- The reappearance of an ancestral characteristic in an organism after several generations of absence; a throwback.
- 1904, Jack London, chapter 10, in The Sea-Wolf (Macmillan’s Standard Library), New York, N.Y.: Grosset & Dunlap, OCLC 169815:
- He was a magnificent atavism, a man so purely primitive that he was of the type that came into the world before the development of the moral nature. He was not immoral, but merely unmoral.
- The recurrence or reversion to a past behaviour, method, characteristic or style after a long period of absence.
- 1938, Howard Phillips Lovecraft, Ibid:
- Upon the death of Theodoric in 526, Ibidus retired from public life to compose his celebrated work (whose pure Ciceronian style is as remarkable a case of classic atavism as is the verse of Claudius Claudianus, who flourished a century before Ibidus); but he was later recalled to scenes of pomp to act as court rhetorician for Theodatus, nephew of Theodoric.
- (sociology) Reversion to past primitive behavior, especially violence.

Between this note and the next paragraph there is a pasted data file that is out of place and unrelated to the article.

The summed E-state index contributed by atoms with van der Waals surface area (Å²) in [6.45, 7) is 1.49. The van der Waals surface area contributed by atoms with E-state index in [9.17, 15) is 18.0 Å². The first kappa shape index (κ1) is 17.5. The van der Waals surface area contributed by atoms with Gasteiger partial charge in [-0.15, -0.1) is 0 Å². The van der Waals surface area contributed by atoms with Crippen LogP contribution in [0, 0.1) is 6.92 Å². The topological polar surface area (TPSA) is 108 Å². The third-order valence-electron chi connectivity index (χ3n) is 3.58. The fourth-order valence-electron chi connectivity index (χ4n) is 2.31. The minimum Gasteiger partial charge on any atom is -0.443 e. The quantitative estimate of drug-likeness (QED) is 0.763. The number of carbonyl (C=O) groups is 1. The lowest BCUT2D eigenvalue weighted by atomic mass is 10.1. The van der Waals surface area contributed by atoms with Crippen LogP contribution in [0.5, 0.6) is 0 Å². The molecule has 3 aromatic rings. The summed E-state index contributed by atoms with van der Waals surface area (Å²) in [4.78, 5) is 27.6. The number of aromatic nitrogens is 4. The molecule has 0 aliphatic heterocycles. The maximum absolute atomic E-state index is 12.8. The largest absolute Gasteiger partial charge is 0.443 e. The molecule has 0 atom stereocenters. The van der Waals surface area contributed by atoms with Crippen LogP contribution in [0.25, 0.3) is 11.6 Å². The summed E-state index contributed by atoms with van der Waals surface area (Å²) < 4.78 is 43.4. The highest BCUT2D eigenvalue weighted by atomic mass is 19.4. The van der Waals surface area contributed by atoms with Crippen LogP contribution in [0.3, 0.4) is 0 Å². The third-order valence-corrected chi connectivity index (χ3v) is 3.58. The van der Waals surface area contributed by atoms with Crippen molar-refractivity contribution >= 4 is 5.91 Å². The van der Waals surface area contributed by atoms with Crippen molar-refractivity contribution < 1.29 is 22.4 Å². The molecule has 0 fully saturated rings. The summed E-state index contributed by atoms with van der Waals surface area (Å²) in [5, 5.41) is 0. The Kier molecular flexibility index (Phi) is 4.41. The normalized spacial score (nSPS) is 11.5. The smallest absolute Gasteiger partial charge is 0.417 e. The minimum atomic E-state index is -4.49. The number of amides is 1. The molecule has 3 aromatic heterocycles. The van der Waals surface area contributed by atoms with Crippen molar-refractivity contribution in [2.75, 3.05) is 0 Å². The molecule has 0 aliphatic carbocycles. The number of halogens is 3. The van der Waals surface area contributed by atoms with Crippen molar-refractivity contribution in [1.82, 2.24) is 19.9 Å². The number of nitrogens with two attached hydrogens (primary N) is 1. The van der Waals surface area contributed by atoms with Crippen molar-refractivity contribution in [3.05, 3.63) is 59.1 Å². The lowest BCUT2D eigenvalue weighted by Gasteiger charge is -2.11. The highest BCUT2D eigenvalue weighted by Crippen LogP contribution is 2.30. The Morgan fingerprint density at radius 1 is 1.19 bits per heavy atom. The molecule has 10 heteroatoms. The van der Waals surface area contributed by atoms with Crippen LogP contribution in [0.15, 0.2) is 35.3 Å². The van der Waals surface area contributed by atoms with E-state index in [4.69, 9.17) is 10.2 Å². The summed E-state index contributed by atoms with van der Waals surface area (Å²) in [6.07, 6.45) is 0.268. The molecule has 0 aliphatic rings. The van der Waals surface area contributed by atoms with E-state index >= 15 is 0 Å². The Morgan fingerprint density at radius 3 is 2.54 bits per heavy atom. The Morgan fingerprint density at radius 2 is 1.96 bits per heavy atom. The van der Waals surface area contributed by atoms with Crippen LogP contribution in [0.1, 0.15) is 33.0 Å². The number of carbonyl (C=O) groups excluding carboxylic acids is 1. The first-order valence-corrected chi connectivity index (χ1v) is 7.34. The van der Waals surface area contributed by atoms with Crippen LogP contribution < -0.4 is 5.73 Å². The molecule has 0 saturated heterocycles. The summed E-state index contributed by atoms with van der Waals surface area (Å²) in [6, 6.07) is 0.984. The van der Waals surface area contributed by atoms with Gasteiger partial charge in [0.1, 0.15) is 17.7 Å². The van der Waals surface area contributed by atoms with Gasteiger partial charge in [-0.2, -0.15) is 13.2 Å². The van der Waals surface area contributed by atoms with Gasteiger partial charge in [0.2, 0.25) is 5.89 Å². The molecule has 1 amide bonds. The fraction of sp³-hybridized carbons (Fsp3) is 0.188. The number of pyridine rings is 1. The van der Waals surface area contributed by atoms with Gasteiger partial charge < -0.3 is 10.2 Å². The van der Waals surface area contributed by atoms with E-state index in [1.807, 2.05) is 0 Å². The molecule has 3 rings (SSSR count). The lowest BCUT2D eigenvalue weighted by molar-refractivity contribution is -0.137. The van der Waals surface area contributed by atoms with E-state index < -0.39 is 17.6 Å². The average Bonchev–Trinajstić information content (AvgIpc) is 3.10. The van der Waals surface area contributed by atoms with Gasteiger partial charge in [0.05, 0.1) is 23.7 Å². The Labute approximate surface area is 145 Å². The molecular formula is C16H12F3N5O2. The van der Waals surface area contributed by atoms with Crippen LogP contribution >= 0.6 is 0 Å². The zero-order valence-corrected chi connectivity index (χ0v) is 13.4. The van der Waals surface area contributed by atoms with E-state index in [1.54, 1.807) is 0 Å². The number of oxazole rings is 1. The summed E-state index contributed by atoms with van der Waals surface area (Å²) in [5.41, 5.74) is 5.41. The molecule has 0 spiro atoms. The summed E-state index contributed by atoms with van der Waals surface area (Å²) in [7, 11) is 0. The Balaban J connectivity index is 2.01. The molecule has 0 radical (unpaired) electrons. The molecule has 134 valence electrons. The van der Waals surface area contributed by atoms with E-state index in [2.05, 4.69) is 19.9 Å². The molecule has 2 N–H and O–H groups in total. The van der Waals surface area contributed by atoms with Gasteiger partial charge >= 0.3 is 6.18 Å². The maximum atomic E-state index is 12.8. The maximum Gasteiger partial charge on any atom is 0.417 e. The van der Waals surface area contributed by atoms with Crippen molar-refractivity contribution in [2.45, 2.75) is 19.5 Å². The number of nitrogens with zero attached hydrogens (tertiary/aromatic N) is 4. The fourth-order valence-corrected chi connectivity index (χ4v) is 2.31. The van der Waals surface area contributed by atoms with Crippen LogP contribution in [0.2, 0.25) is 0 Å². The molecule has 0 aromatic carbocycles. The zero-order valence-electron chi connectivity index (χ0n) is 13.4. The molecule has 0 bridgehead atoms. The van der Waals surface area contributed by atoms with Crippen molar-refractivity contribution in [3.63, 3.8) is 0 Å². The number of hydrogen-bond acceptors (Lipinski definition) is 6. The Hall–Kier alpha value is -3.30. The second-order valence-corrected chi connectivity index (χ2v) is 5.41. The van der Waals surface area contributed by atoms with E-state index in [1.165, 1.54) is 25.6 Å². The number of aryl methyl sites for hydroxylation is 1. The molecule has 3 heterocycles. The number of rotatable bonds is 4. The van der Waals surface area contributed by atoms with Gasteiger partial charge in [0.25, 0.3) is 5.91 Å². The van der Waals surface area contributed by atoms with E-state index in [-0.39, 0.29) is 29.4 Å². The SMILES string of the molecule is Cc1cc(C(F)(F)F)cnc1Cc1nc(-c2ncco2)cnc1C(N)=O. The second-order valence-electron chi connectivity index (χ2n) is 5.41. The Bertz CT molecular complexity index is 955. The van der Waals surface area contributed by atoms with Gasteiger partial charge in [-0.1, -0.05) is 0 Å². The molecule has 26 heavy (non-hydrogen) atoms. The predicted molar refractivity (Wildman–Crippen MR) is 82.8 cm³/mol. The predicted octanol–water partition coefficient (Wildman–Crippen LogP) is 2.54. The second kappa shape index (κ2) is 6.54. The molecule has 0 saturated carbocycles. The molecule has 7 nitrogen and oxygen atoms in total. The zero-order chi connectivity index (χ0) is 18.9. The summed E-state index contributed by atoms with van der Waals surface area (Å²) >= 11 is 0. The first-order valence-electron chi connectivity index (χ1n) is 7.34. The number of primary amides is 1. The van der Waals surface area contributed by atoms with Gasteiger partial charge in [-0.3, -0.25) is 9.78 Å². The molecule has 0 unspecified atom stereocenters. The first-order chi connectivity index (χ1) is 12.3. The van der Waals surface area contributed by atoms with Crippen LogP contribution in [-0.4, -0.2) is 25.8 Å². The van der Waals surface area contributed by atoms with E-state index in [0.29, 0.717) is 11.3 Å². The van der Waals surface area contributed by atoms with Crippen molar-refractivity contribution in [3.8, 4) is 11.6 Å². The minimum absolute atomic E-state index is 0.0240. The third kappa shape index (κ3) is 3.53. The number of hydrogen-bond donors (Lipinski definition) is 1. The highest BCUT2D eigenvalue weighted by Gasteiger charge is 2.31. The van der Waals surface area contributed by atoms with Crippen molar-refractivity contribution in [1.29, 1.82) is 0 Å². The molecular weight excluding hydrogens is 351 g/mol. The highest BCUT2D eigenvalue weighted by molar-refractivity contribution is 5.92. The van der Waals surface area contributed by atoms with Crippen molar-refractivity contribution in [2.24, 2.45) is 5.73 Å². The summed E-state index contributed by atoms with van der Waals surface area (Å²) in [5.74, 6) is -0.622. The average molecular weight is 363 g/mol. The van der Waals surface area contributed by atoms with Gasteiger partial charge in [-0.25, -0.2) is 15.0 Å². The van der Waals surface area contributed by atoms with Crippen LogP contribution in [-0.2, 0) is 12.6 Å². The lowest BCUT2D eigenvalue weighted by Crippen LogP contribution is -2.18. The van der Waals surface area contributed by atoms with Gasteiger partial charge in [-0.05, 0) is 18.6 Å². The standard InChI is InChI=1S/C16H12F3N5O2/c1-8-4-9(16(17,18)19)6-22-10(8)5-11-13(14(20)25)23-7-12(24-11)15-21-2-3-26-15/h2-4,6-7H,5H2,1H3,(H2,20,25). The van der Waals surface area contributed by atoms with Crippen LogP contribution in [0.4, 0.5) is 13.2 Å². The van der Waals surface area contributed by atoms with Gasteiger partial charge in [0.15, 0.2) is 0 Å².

- 1986, Doyle, Michael, 'Liberalism and World Politics':
- "...he traces the roots of objectless imperialism to three sources, each an atavism. Modern imperialism, according to Schumpeter, resulted from the combined impact of a "war machine", warlike instincts, and export monopolism".
Can be used both positively, to refer to past or ancestral characteristics, or pejoratively, referring specifically to past primitive characteristics.
A rather formal term; in popular speech the circumlocution skip a generation is often used for traits that occur after a generation of absence.
atavism n (uncountable)